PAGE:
Tatiana Cerbone, appellant, v. Olga Lauriano, et al., defendants third-Party plaintiffs-Respondents; City of New York, third-Party defendant-Respondent.
Argued—November 19, 2018
DECISION & ORDER
In an action to recover damages for personal injuries, the plaintiff appeals from an order of the Supreme Court, Queens County (Kevin J. Kerrigan, J.), dated August 21, 2017. The order, insofar as appealed from, granted the motion of the defendants, Olga Lauriano and Olga L. Lauriano, for summary judgment dismissing the amended complaint insofar as asserted against them and, in effect, searched the record and awarded summary judgment to the City of New York.
ORDERED that the order is modified, on the law, by deleting the provision thereof which, in effect, searched the record and awarded summary judgment to the City of New York; as so modified, the order is affirmed insofar as appealed from, with one bill of costs to the defendants, Olga Lauriano and Olga L. Lauriano, payable by the plaintiff.
On July 10, 2015, at about 10:15 a.m., the plaintiff allegedly sustained personal injuries when she tripped and fell on a defect on a sidewalk abutting property owned by the defendants Olga Lauriano and Olga L. Lauriano (hereinafter together the homeowners). The homeowners answered the complaint and commenced a third-party action against the City of New York. The plaintiff thereafter interposed an amended complaint in which she asserted a new cause of action directly against the City (see CPLR 1009; Ruiz v. Griffin, 50 AD3d 1007). Thereafter, the homeowners moved for summary judgment dismissing the amended complaint insofar as asserted against them. The Supreme Court granted the motion and, in effect, searched the record and awarded summary judgment to the City. The plaintiff appeals. While the homeowners filed a respondents' brief on the appeal, the City has not filed a brief.
“Absent the liability imposed by statute or ordinance, an abutting landowner is not liable to a passerby on a public sidewalk for injuries resulting from defects in the sidewalk unless the landowner either created the defect or caused it to occur by special use” (Meyer v. City of New York, 114 AD3d 734, 735; see Missirlakis v. McCarthy, 145 AD3d 772; Romano v. Leger, 72 AD3d 1059). Here, the homeowners demonstrated, prima facie, that they did not create the defective condition that allegedly caused the plaintiff's fall. There is no contention that the defect was caused by a special use, and the plaintiff concedes that the homeowners are exempt from the liability imposed pursuant to Administrative Code of the City of New York § 7–210(b). In opposition, the plaintiff failed to raise a triable issue of fact.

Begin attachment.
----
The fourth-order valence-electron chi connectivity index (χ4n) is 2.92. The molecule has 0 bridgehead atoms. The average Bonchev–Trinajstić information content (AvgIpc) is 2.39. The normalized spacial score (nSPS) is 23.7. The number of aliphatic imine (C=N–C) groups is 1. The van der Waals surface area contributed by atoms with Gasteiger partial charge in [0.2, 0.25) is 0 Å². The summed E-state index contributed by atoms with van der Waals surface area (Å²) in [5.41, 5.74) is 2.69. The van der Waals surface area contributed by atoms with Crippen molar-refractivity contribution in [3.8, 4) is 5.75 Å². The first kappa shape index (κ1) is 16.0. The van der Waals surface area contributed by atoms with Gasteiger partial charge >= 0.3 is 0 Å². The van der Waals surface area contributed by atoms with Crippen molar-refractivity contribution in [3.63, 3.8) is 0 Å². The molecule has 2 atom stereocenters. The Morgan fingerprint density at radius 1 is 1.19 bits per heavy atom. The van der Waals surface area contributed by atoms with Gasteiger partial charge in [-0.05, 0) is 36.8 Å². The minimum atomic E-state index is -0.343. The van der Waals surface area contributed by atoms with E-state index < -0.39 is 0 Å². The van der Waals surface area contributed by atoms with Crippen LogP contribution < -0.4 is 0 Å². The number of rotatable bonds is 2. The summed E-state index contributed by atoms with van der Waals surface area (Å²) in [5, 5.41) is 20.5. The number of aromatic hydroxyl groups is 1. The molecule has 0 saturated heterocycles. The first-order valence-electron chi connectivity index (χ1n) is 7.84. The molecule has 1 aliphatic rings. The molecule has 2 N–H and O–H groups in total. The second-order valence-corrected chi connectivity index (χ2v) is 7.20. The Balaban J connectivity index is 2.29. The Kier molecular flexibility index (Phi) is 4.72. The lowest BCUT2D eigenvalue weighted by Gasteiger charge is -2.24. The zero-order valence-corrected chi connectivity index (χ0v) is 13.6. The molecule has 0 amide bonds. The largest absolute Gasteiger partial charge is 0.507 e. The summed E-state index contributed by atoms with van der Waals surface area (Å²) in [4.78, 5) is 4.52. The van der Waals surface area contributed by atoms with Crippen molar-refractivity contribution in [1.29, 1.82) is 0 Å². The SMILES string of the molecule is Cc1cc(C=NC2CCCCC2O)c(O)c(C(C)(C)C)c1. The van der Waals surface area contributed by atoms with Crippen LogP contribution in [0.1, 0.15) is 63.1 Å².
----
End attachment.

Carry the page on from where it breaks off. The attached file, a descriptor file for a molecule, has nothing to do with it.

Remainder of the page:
However, the Supreme Court should not have, in effect, searched the record and awarded summary judgment to the City, which did not move for such relief. “A court may search the record and grant summary judgment in favor of a nonmoving party only with respect to a cause of action or issue that is the subject of the motions before the court” (Dunham v. Hilco Constr. Co., 89 N.Y.2d 425, 429–430). Since no party made any motion with respect to the plaintiff's direct cause of action against the City contained in the amended complaint, the court should not have granted relief with respect to that cause of action (see Rodriguez v. Sol Goldman Invs., LLC, 115 AD3d 659, 660; Lima v. NAB Constr. Corp., 59 AD3d 395, 397). Accordingly, we modify the court's order by deleting the provision thereof which, in effect, searched the record and awarded summary judgment to the City.
We note that, in resolving this appeal, we have not considered the arguments raised in Point I of the plaintiff's brief to the extent that they relate to a subsequent order of the same court dated January 10, 2018, as such arguments are not properly before this Court.
SCHEINKMAN, P.J., MILLER, BARROS and BRATHWAITE NELSON, JJ., concur.
Clerk of the Court